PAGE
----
“A lot of us in the B2B tech sector are selling a solution that’s overcoming some terrible sounding manual process. Without our solution, someone would have to spend hours a week manually creating this report or going through this workflow. That might sound ridiculous when things are going well and everybody’s growing as fast as they can, but if budgets get tight then maybe someone needs to spend a few hours doing it. It really changes what the alternatives are from a jobs to be done perspective. Manual alternatives become real competitors to your solution in a way that maybe they weren’t before.”

2. How can marketers ensure they’re engaging with the right people within the companies they’re targeting?

When it comes to the buyers within your ideal customer organisations, it’s important to ensure you’re targeting the right person to give yourself the highest chance of success. Often, though, this will be different within each customer you encounter.

Kevin said, “Finding the right person to target really depends on the business. There are companies with strong enterprise sales motion, selling big ticket items, six or seven-figure deals. They’ve got buying committees, they need org charts. They need to understand the dynamics of multiple departments and locations.” 

“There are some great emerging tools for really understanding that, maybe less so as a part of the marketing piece and more where marketing goes into the buying cycle. As the deal moves into the pipeline, you’ve got the context you need to then sell to that buying committee.”

“Our focus has been more on key buyers and roles, and how to tie those people to their expressed intent. So, for example, there’s something that we enable for companies called intent-based outreach. Based on signals like people visiting your website or looking at certain content, we try to get the title, role, and seniority of the key buyers at those companies.”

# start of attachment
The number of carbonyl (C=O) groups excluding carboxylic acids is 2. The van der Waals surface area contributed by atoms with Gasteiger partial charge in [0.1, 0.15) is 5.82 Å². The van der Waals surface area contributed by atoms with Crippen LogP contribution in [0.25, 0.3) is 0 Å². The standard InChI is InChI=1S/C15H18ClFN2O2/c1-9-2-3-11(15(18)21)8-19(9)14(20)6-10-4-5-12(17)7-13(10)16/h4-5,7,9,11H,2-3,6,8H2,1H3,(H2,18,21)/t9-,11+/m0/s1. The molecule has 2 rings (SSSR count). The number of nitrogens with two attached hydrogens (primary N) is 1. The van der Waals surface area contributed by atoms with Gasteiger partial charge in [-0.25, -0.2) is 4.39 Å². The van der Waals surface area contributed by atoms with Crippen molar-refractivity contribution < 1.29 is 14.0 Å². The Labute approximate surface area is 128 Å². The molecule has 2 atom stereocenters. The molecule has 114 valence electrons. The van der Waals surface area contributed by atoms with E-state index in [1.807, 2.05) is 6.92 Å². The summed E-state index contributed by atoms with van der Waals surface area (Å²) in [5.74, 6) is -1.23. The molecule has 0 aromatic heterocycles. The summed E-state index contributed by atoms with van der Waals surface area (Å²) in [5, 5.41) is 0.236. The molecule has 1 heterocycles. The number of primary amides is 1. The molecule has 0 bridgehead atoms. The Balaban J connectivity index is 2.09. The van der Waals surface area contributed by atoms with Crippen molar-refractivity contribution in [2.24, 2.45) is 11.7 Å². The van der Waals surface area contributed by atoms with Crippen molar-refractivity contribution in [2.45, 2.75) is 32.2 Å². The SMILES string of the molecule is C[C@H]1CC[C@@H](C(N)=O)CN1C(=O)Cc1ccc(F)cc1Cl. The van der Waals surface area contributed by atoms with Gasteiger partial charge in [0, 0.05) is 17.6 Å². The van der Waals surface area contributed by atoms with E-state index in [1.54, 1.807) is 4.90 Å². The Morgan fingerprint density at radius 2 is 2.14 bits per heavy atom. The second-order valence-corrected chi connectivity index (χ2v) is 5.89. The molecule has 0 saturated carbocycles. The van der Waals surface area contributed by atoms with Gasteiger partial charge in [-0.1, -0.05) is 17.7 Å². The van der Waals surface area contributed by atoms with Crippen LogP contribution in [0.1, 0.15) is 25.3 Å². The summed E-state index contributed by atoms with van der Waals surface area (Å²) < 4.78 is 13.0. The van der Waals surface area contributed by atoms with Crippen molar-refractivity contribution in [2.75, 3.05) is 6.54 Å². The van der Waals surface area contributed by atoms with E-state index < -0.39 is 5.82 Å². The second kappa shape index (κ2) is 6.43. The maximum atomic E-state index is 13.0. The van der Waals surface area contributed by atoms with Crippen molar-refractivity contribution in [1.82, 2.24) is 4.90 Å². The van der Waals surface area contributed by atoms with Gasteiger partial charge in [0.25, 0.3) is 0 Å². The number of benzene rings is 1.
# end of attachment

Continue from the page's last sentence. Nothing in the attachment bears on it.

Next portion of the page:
“If you want to do an advertising campaign, or if you want to invite those people to come to your event, or start a conversation, you know you’re inviting the right people at the right time based on what those signals told you. This can really be done at scale if you apply the technology to understand what’s happening on your site, then also know how to translate it to your key buyers.”

3. If you were hiring someone to implement a marketing strategy like this, what sort of skills and attributes would you look for?

Whether you’re recruiting someone to execute a strategy like this, or you’re currently applying for related jobs, it’s always useful to know what the experts value most in their own candidates. 

Kevin highlighted three key things he focuses on when hiring a marketer to fill a role of this nature today. 

1 – Marketing Operations Experience 

“We’re in the midst of a shift,” said Kevin. “We’re shifting what the landscape in the backdrop feels like and how people are applying these systems. In order to be in tune with that, having someone with at least a bit of a marketing operations background or a marketing systems background is helpful. If not in my org, then in our revenue operations org, they’re going to be working closely around exactly these types of issues. I think it would be true for us, but I think also true for almost anyone.”

2 – Industry-Specific Experience 

“Some experience with our industry, knowing the buyers, the target companies, and also the partners, the players, the tech, the competitors. I think that matters even more as we all get more specialised and more focused on our ICP there.”

3 – Exposure to Sales  

“Then, finally, particularly for this type of role, an ABM-focused marketer, someone who’s putting together these go-to-market motions, it really helps if they’ve spent at least a little time in a sales seat.”

“Maybe they were a business development rep or a sales development rep earlier in their career, or maybe they were working with sales teams on a new go-to-market motion. There’s so much empathy to be gained between marketing and sales at this critical part of the business if you know what it’s like to have walked in each other’s shoes. That’s something I also look for.”



A few other highlights to look out for in this episode:

  1. Useful advice for honing in on your own ideal customer profile. 
  2. How to ensure your messaging is engaging and relevant when balancing personalisation and scale.
  3. Recommendations for digital tools to support and enhance this kind of marketing activity.
  4. Other practical tips to help succeed with personalised marketing at scale.